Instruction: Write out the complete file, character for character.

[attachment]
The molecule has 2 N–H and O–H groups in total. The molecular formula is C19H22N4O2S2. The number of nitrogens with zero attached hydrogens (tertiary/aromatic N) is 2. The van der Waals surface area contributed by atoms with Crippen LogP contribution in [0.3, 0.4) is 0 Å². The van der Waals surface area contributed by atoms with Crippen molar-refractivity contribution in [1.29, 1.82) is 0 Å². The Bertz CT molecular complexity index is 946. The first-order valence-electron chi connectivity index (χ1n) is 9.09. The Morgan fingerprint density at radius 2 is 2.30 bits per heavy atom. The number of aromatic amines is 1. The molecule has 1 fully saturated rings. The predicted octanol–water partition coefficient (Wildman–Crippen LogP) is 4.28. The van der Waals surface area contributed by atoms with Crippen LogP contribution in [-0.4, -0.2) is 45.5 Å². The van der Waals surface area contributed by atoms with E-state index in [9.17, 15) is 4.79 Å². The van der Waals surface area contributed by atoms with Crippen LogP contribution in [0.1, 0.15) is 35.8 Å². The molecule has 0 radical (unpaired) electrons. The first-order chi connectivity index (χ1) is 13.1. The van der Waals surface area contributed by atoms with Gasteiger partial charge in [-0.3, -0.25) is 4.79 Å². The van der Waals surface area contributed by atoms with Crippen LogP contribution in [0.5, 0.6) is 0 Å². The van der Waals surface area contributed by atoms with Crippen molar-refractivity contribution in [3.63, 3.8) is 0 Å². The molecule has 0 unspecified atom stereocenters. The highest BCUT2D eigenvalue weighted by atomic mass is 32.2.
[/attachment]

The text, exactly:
The molecule has 2 N–H and O–H groups in total. The molecular formula is C19H22N4O2S2. The number of nitrogens with zero attached hydrogens (tertiary/aromatic N) is 2. The van der Waals surface area contributed by atoms with Crippen LogP contribution in [0.3, 0.4) is 0 Å². The van der Waals surface area contributed by atoms with Crippen molar-refractivity contribution in [1.29, 1.82) is 0 Å². The Bertz CT molecular complexity index is 946. The first-order valence-electron chi connectivity index (χ1n) is 9.09. The Morgan fingerprint density at radius 2 is 2.30 bits per heavy atom. The number of aromatic amines is 1. The molecule has 1 fully saturated rings. The predicted octanol–water partition coefficient (Wildman–Crippen LogP) is 4.28. The van der Waals surface area contributed by atoms with Crippen LogP contribution in [-0.4, -0.2) is 45.5 Å². The van der Waals surface area contributed by atoms with E-state index in [9.17, 15) is 4.79 Å². The van der Waals surface area contributed by atoms with Crippen LogP contribution in [0.1, 0.15) is 35.8 Å². The molecule has 0 radical (unpaired) electrons. The first-order chi connectivity index (χ1) is 13.1. The van der Waals surface area contributed by atoms with Gasteiger partial charge in [-0.3, -0.25) is 4.79 Å². The van der Waals surface area contributed by atoms with Crippen LogP contribution in [0.5, 0.6) is 0 Å². The van der Waals surface area contributed by atoms with Crippen molar-refractivity contribution in [3.63, 3.8) is 0 Å². The molecule has 0 unspecified atom stereocenters. The highest BCUT2D eigenvalue weighted by atomic mass is 32.2.